The ongoing conflict in Syria, and April’s designation as Genocide Awareness and Prevention Month, motivate today’s Dean’s Note.
In CE 273, the Roman Emperor Aurelian destroyed Palmyra, a city in what is now modern-day Syria. A rebellion against imperial authority was in the works, so Aurelian used overwhelming force to maintain his position, and that of his empire. Last March was another bloody interlude in the long history of Palmyra, as Russian warplanes, acting in support of Syrian President Bashar al-Assad, bombed the ancient city, killing twenty jihadists who were fighting for the militant group, ISIL—a group that rivals Assad for cruelty. News of this airstrike is merely the latest sanguinary dispatch from a country where brutal violence seems, depressingly, to have become the norm.
From pre-Roman days until now, it appears as though our species has always been engaged in war. In Syria alone, over 200,000 people have been killed in the almost 5 years since the conflict began. In 2014, nearly 21,000 lives were lost in the Iraqi government’s battle against ISIL. Similar flashpoints can be found all over the globe.
Often when we think about the consequences of war from a public health perspective, we focus on the substantial physical and mental health outcomes that soldiers and veterans face, from post-traumatic stress disorder, to traumatic brain injury, to depression. Less frequently discussed are the more indirect effects of war, on civilians and societies as a whole, across time.
A survey of over 4,000 civilians in Afghanistan, Colombia, Liberia, Lebanon, Haiti, the Democratic Republic of Congo, Georgia, and the Philippines, commissioned by the International Committee of the Red Cross, revealed a few years ago that about sixty-six percent of respondents in these countries reported feeling the effects of hostilities even if they were not directly involved in the violence, and nearly thirty percent reported a close family member being killed during the conflict. In some cases, the experience of simply being a civilian in a country at war can lead to psychological trauma and have devastating results. A recent review of studies on adolescents in Lebanon during times of heavy war found among the young people a high prevalence of post-traumatic stress disorder from various traumas like destruction of homes, bereavement, and economic hardships.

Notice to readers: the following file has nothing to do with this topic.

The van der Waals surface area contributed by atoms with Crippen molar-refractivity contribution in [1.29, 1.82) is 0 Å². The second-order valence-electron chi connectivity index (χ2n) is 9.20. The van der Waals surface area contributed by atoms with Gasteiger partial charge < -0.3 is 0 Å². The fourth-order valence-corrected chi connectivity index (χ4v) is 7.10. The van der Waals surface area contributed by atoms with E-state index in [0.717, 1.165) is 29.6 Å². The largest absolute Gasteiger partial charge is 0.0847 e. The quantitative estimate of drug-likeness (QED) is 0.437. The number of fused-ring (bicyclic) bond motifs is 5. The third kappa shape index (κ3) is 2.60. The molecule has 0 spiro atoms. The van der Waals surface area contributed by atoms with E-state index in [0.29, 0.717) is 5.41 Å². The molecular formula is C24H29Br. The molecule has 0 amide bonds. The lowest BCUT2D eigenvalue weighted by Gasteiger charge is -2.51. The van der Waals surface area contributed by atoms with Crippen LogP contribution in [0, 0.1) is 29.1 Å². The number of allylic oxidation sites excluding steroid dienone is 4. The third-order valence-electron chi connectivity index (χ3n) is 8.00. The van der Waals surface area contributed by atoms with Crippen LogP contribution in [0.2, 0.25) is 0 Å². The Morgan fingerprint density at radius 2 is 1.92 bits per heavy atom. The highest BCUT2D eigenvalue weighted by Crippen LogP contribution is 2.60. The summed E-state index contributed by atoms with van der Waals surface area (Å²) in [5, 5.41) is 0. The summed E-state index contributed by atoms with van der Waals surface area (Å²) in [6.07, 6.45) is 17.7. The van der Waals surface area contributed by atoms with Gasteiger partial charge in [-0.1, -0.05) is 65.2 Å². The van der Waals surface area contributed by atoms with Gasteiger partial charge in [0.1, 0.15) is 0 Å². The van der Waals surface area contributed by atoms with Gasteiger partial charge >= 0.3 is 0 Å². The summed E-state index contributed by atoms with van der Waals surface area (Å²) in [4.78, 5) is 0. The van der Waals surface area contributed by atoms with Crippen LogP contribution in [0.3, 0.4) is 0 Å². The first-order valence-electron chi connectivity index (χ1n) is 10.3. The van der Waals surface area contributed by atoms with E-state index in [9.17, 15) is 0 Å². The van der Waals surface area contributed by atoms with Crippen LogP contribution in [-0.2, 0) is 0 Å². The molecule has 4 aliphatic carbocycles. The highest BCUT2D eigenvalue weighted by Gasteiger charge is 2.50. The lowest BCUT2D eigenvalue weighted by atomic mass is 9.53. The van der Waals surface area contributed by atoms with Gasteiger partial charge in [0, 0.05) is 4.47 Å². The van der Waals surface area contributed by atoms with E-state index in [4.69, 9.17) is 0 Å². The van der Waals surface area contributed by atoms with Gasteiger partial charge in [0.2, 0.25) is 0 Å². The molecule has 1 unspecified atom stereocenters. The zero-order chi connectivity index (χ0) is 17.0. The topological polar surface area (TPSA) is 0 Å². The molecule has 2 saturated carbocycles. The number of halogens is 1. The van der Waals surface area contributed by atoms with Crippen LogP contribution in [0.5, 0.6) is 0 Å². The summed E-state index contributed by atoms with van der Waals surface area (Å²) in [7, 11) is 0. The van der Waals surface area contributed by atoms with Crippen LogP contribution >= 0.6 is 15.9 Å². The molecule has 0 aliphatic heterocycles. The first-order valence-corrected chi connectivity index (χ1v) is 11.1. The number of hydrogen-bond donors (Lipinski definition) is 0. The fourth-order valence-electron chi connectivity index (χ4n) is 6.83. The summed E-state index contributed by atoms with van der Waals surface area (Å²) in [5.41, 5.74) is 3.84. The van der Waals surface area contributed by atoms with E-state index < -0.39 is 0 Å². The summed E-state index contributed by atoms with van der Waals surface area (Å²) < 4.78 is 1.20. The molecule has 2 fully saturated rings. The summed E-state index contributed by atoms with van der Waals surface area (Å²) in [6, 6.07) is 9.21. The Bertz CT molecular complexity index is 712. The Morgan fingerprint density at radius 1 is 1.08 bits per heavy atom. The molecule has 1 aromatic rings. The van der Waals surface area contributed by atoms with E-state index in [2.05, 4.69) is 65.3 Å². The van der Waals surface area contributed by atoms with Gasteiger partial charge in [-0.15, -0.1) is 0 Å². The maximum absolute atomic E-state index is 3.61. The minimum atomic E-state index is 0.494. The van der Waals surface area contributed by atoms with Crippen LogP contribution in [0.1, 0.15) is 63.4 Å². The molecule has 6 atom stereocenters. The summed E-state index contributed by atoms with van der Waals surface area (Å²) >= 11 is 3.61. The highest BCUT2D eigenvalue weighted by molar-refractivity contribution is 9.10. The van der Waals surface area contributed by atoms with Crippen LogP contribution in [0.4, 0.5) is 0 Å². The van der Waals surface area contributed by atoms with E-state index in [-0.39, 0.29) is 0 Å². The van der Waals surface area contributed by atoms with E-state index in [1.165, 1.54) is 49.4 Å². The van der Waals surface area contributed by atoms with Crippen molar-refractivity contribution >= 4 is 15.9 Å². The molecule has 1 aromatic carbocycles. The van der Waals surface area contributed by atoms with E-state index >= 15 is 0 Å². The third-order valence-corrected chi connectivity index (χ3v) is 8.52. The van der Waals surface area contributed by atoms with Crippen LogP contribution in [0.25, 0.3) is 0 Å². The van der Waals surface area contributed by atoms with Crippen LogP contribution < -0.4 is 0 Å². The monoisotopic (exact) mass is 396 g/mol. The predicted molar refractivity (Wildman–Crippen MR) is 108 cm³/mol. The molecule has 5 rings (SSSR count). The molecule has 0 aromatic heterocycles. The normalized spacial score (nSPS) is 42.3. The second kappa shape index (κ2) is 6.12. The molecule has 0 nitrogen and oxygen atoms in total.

Another review summarized literature across several different countries, examining the impact of war on mental health. It found that women, children, and elderly civilians are particularly vulnerable to poor outcomes in times of war. I, too, have previously studied the mental health outcomes of civilians after the September 11, 2001 terrorist attacks in New York City, and others have done similar work in the wake of other civilian-targeted mass killings.
A somewhat more recent challenge is how media exposure complicates the consequences of war. During the American Civil War, the first widely-photographed conflict in history, images of the carnage shocked the nation and swayed public opinion. Now one need only run a quick Google search to witness the horrors of the battlefield as close to firsthand as it is possible to get without actually traveling to a conflict zone. Technological advances have made it easier for civilians to gain access to videos of violence occurring throughout the world, and to share photographs that can spread the impact of conflict across geographic boundaries, far from where it is taking place. These technologies make it difficult for people to keep the reality of war “at arm’s length,” and studies are beginning to be conducted to find out if viewing film and photos of war can lead to mental illness.